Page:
9. Dettinger, M. D. and Cayan, D. R.: 1995, ‘Large-Scale Atmospheric Forcing of Recent Trends toward Early Snowmelt in California’, J. Climate 8, 606–623.Google Scholar
  10. Dettinger, M. D., Mo, K., Cayan, D. R., and Jeton, A. E.: 1999, ‘Global to Local Scale Simulations of Streamflow in the Merced, American, and Carson Rivers, Sierra Nevada, California’, Preprints, AMS, 14th Conf. Hydrology, 80–82.Google Scholar
  11. Dettinger, M. D., Mo, K. C., Cayan, D. R., and Peterson, D. H.: 1998, ‘Hindcasts and Forecasts of Streamflow in the Merced and American Rivers, Sierra Nevada, during Recent El Ninos’, EOS 79, F326.Google Scholar
  12. Ding, Y. and Houghton, J. T. (eds.): 2001, Climate Change 2001–The Scientific Basis: Contribution of Working Group I to the Third Assessment Report of the Intergovernmental Panel on Climate Change, Cambridge University Press, New York, 881 pp.Google Scholar
  13. Gleick, P. H.: 1987, ‘The Development and Testing of a Water Balance Model for Climate Change Impact Assessment–Modeling the Sacramento basin’, Water Resour. Res. 23, 1049–1061.Google Scholar
  14. Hack, J. J., Kiehl, J. T., and Hurrell, J. W.: 1998, ‘The Hydrologic and Thermodynamic Characteristics of the NCAR CCM3’, J. Climate 11, 1179–1206.Google Scholar
  15. Hurrell, J., Hack, J. J., Boville, B. A., Williamson, D., and Kiehl, J. T.: 1998, ‘The Dynamical Simulation of the NCAR Community Climate Model Version 3 (CCM3)’, J. Climate 11, 1207–1236.Google Scholar
  16. Jeton, A. E., Dettinger, M. D., and Smith, J. L.: 1996, Potential Effects of Elimate Change on Streamflow, Eastern and Western Slopes of the Sierra Nevada, California and Nevada, USGS, Water Resources Investigations Report 95-4260, 44 pp.Google Scholar
  17. Jeton, A. E. and Smith, J. L.: 1993, ‘Development of Watershed Models for Two Sierra Nevada Basins using a Geographic Information System’, Water Resour. Bull. 29, 923–932.Google Scholar
  18. Kiehl, J. T, Hack, J. J., Bonan, G. B., Boville, B. A., Williamson, D. L., and Rasch, P. J.: 1998, ‘The National Center for Atmospheric Research Community Climate Model: CCM3’, J. Climate 11, 1131–1149.Google Scholar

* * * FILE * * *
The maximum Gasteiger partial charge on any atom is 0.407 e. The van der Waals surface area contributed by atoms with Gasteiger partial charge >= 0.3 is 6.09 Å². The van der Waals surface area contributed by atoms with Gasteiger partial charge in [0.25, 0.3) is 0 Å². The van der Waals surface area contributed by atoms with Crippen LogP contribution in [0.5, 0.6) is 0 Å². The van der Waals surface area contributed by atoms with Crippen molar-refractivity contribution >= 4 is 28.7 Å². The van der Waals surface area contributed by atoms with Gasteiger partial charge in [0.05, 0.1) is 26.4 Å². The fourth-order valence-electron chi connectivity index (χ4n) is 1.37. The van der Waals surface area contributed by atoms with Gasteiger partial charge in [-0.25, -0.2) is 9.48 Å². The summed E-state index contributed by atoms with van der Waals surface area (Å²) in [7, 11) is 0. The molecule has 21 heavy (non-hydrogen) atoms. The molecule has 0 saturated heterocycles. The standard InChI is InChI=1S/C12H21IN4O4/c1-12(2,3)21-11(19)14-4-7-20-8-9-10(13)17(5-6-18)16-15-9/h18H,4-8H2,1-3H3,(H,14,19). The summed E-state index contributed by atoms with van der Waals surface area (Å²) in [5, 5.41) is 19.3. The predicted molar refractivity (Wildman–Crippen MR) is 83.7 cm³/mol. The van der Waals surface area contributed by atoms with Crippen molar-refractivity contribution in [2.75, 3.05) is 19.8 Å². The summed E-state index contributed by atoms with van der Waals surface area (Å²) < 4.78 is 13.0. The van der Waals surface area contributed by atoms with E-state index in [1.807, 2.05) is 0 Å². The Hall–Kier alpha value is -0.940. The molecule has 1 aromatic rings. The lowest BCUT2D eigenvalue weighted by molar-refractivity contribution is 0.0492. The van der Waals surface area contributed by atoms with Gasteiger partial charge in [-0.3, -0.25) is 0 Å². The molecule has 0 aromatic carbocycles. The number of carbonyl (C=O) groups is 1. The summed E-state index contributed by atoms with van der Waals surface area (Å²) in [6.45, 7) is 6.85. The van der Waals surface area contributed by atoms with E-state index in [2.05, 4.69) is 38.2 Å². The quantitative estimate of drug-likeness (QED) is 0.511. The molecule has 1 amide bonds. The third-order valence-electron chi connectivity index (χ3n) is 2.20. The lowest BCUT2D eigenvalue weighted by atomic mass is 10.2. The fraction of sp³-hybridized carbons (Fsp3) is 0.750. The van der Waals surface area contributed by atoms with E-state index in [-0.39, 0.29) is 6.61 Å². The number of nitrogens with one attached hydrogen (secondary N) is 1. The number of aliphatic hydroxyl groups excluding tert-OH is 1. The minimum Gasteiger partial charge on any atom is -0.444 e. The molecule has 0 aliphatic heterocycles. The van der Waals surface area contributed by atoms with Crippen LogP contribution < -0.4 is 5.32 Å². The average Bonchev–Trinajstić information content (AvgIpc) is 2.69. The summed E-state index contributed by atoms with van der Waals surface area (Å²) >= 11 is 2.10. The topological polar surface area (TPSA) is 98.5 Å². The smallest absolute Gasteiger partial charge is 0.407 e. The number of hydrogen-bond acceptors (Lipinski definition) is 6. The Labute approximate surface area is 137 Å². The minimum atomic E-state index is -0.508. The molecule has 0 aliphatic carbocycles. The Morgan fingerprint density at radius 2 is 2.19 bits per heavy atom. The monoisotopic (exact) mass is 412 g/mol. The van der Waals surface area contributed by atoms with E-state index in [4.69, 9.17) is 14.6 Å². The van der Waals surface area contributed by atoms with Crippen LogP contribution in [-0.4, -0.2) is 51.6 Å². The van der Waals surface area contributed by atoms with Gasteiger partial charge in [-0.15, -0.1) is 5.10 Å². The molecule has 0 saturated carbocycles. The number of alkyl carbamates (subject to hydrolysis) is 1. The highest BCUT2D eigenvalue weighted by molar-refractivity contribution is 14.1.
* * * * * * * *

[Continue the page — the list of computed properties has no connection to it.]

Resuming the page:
19. Kim, J.: 2001, ‘A Nested Modeling Study of Elevation-Dependent Climate Change Signals in California Induced by Increased Atmospheric CO2’, Geophys. Res. Lett. 28, 2951–2954.Google Scholar
  20. Knowles, N. and Cayan, D.: 2001, ‘Global Climate Change-Potential Effects on the Sacramento/ San Joaquin Watershed and the San Francisco Estuary’, Interagency Ecological Studies Program for the Sacramento-San Joaquin Estuary Newsletter (Summer), 23–30.Google Scholar
  21. Leavesley, G. H., Lichty, R. W., Troutman, B. M., and Saindon, L. G.: 1983, ‘Precipitation-Runoff Modeling System: User's Manual’, USGS Water-Resources Investigations Report 83-4238, 207 pp.Google Scholar
  22. Leggett, J. A., Pepper, W. J., and Swart, R. J.: 1992, ‘Emissions Scenarios for IPCC: An Update’, in Houghton, J. T., Callande, B. A., and Varney, S. K. (eds)., Climate Change 1992: The Supplementary Report to the IPCC Scientific Assessment, Cambridge University Press, New York, pp. 69–95.Google Scholar
  23. Lettenmaier, D. P. and Gan, T. Y.: 1990, ‘Hydrologic Sensitivities of the Sacramento-San Joaquin River Basin, California, to Global Warming’, Water Resour. Res. 26, 69–86.Google Scholar
  24. Lindberg, C. and Broccoli, A. J.: 1995, ‘Representation of Topography in Spectral Climate Models and its Effect on Simulated Precipitation’, Preprints, AMS 7th Conf. Mountain Meteorology, 6–11.Google Scholar
  25. Mantua, N. J., Hare, S. R., Zhang, Y., Wallace, J. M., and Francis, R. C.: 1997, ‘A Pacific Interdecadal Climate Oscillation with Impacts on Salmon Production’, Bull. Amer. Meteorol. Soc. 78, 1069–1079.Google Scholar
  26. Miller, N., Kim, J. W., and Dettinger, M. D.: 1999, ‘California Streamflow Evaluation Based on a Dynamically Downscaled 8-Year Hindcast (1988-1995), Observations, and Physically Based Hydrologic Models’, Eos 80, F406.Google Scholar
  27. Miller, N. L., Kim, J. W., and Dettinger, M. D.: 2000, ‘Climate Change Sensitivity Analysis of Two California Headwaters: American River and Russian River’, Proc. 17th Annual PACLIM Workshop, 110.Google Scholar